Thursday, November 25, 2010

Exxon Office System Shrinks, Part III:

{I began this story here, about the two biggest divisions of Exxon Office Systems.}

Eventually, Exxon management told EOS that it must consolidate. EOS set up a committee to decide how to do this, and it took them only a month or two to make their decision. The decision was widely leaked, and almost everyone was excited by it: the Qwix building would be closed.

Vydec people were jubilant. This was the end of their battle for dominance over the Qwix people. Whoever was willing to take the transfer from there to Vydec was going to eat a lot of dirt, assigned to jobs as low in the ladder as their expertise would allow. Qwix people were equally excited. Mostly, they planned to resign and take the handsome package that would be offered to resignees. Many Qwix people expected - at last - to be able to buy a house.

The EOS committee placed their case before an Exxon board. The meeting was brief. They explained the big advantages of closing Qwix. An Exxon manager asked, Do you own these buildings, or rent them? EOS explained that they rented where Vydec worked. They owned the Qwix building. The next question was, Do you have a buyer for the Qwix building? No, but EOS was sure they could sell it soon.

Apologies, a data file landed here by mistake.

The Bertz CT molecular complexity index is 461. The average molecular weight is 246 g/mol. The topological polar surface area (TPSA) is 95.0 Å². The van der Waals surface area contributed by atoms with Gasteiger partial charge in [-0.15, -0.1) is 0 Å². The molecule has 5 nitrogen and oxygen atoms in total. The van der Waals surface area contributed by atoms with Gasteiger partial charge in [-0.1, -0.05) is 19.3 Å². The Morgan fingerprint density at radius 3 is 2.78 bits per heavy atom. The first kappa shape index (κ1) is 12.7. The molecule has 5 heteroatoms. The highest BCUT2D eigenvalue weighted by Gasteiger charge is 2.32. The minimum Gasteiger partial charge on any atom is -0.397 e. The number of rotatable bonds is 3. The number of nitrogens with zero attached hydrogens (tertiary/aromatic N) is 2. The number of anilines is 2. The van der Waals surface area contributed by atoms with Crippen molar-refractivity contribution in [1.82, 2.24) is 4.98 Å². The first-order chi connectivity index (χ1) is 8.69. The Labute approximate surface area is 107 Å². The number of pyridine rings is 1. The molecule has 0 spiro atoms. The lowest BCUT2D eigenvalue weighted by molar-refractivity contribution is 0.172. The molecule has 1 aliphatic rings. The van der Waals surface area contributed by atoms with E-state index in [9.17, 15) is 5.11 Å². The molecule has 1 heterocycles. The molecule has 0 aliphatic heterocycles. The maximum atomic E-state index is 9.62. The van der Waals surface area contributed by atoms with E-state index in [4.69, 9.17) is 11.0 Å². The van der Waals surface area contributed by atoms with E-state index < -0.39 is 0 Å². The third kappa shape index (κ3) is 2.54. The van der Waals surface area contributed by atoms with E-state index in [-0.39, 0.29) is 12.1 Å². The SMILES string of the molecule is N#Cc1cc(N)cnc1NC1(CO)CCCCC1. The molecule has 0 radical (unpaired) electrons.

The Exxon board made their decision: Since EOS owned the Qwix building, it would close Vydec. Nothing else mattered.

Employees were stunned. Qwix people saw their ‘Get out of Jail’ card fluttering away. Vydex people saw their empire crumbling, and few of them wanted to move to farmland south of Philadelphia. The Vydec people joked about the bonus package they would get for relocating: first of all, everybody gets a cow. Second, it’s understood that some people want to relocate, but their spouses do not; the spouses who are willing to move will be placed in a pool, and redistributed among the employees who relocate. Bitter, bitter, bitter.
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